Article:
Falohun O.O, Adejinmi J.O., Odenibi B.S. and Obebe O.O.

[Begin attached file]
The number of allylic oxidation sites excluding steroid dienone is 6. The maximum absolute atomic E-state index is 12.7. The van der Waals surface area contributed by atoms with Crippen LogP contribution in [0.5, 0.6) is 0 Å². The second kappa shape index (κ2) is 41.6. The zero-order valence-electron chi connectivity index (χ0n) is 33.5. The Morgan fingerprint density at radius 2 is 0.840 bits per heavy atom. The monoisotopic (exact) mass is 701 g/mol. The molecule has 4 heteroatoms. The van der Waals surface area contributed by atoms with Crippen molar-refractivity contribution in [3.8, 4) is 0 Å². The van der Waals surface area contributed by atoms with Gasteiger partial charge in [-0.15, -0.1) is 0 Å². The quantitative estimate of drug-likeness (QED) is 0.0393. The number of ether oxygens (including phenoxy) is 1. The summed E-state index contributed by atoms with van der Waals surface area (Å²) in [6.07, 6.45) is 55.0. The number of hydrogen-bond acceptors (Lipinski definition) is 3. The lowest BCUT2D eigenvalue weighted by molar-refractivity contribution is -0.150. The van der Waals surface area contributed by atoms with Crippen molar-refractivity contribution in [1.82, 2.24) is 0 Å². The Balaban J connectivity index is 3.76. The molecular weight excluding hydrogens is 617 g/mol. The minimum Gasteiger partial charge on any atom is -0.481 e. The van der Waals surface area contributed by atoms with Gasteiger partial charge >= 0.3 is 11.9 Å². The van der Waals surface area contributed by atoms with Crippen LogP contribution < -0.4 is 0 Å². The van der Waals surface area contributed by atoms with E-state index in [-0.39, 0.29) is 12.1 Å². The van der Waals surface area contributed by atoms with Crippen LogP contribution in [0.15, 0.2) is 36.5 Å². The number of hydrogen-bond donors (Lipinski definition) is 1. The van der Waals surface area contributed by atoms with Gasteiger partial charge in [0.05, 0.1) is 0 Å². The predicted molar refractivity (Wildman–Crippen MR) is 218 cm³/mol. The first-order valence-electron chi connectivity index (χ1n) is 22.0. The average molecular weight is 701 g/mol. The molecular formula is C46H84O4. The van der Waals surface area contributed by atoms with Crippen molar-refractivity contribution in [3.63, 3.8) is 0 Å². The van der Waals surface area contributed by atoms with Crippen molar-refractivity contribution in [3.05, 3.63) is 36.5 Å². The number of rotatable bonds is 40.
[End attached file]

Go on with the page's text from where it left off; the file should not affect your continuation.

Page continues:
Consumption of fresh vegetables is one of the major routes of transmission of intestinal parasites of public health importance which have been incriminated as one of the main causes of foodborne outbreaks. In an attempt to bridge the knowledge gap associated with the pre-harvest and post-harvest parasitic contamination of vegetables in Nigeria, this study was conducted to assess geohelminths and protozoa contamination of vegetables in farms and markets in Ibadan, southwest, Nigeria. Vegetable samples were screened using simple floatation and sedimentation methods for identification of geohelminths ova, larva and protozoan oocysts. Of the total 200 vegetable samples collected, 70 (35%) were positive for geohelminth and protozoan parasites. The results show that the highest level of contamination was detected in African spinach 20 (35.1%), followed by White jute 15 (45.5%), Waterleaf 14 (51.9%), Quill grass 12 (24.5%), Garden eggplant leaf 4 (57.1%), while the least number of contaminated samples was detected in Pepper 1 (%). However, Fluted pumpkin leaves and English Spinach had no parasitic contamination. Waterleaf 3 (11.11%), African spinach 2 (3.5%), Quill grass 2 (4.1%) and White jute 2 (6.1%) had mixed helminths and protozoa infections. Of the total intestinal parasites observed, Strongyloides stercoralis had the highest prevalence 67 (33.5%), followed by Entamoeba coli 27 (13.5%), Ascaris spp. 24 (12%), Trichuris spp. 10 (5%), Filiariform 9 (4.5%), Dicrocoelium spp. 9 (4.5%), Oesophagostomum dentatum 7 (3.5%), Fasciola spp 7 (3.5%), Entamoeba histolytica 6 (3%) while Eimeria spp 6 (3%) had the lowest prevalence. Most farmers 44 (80%) used stream and waste water as their source of irrigation while 11 (20%) of the farmers used well and stream. The relatively high rate of parasitic contamination observed in this study might be due to poor hygienic and sanitary handling of vegetables, poor transportation, packaging of vegetables and contaminated water used for irrigation and washing of vegetables in farms and markets. There is therefore a need for education of farmers and market women on proper handling and hygienic management of vegetables to safe guard the health of the populace.
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